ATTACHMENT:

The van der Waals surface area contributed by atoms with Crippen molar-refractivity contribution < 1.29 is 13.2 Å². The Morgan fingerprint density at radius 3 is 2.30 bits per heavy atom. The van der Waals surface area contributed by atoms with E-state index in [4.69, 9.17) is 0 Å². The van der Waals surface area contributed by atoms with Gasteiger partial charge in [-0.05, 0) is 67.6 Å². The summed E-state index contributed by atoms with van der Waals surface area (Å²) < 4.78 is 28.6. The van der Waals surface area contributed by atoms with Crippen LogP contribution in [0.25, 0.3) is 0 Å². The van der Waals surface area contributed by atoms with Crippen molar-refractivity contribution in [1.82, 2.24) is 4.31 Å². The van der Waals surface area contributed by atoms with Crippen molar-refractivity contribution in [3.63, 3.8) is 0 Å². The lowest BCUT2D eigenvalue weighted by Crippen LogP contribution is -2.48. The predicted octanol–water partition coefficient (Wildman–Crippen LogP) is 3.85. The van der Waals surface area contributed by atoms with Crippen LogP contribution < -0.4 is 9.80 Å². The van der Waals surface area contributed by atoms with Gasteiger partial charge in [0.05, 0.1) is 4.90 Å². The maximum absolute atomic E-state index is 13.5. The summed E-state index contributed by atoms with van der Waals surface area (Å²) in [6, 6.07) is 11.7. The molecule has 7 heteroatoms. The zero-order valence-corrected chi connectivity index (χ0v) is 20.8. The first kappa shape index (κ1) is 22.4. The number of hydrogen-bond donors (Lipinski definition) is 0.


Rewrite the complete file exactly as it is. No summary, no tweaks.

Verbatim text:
The van der Waals surface area contributed by atoms with Crippen molar-refractivity contribution < 1.29 is 13.2 Å². The Morgan fingerprint density at radius 3 is 2.30 bits per heavy atom. The van der Waals surface area contributed by atoms with E-state index in [4.69, 9.17) is 0 Å². The van der Waals surface area contributed by atoms with Gasteiger partial charge in [-0.05, 0) is 67.6 Å². The summed E-state index contributed by atoms with van der Waals surface area (Å²) < 4.78 is 28.6. The van der Waals surface area contributed by atoms with Crippen LogP contribution in [0.25, 0.3) is 0 Å². The van der Waals surface area contributed by atoms with Crippen molar-refractivity contribution in [1.82, 2.24) is 4.31 Å². The van der Waals surface area contributed by atoms with Crippen molar-refractivity contribution in [3.63, 3.8) is 0 Å². The lowest BCUT2D eigenvalue weighted by Crippen LogP contribution is -2.48. The predicted octanol–water partition coefficient (Wildman–Crippen LogP) is 3.85. The van der Waals surface area contributed by atoms with Crippen LogP contribution < -0.4 is 9.80 Å². The van der Waals surface area contributed by atoms with Gasteiger partial charge in [0.05, 0.1) is 4.90 Å². The maximum absolute atomic E-state index is 13.5. The summed E-state index contributed by atoms with van der Waals surface area (Å²) in [6, 6.07) is 11.7. The molecule has 7 heteroatoms. The zero-order valence-corrected chi connectivity index (χ0v) is 20.8. The first kappa shape index (κ1) is 22.4. The number of hydrogen-bond donors (Lipinski definition) is 0.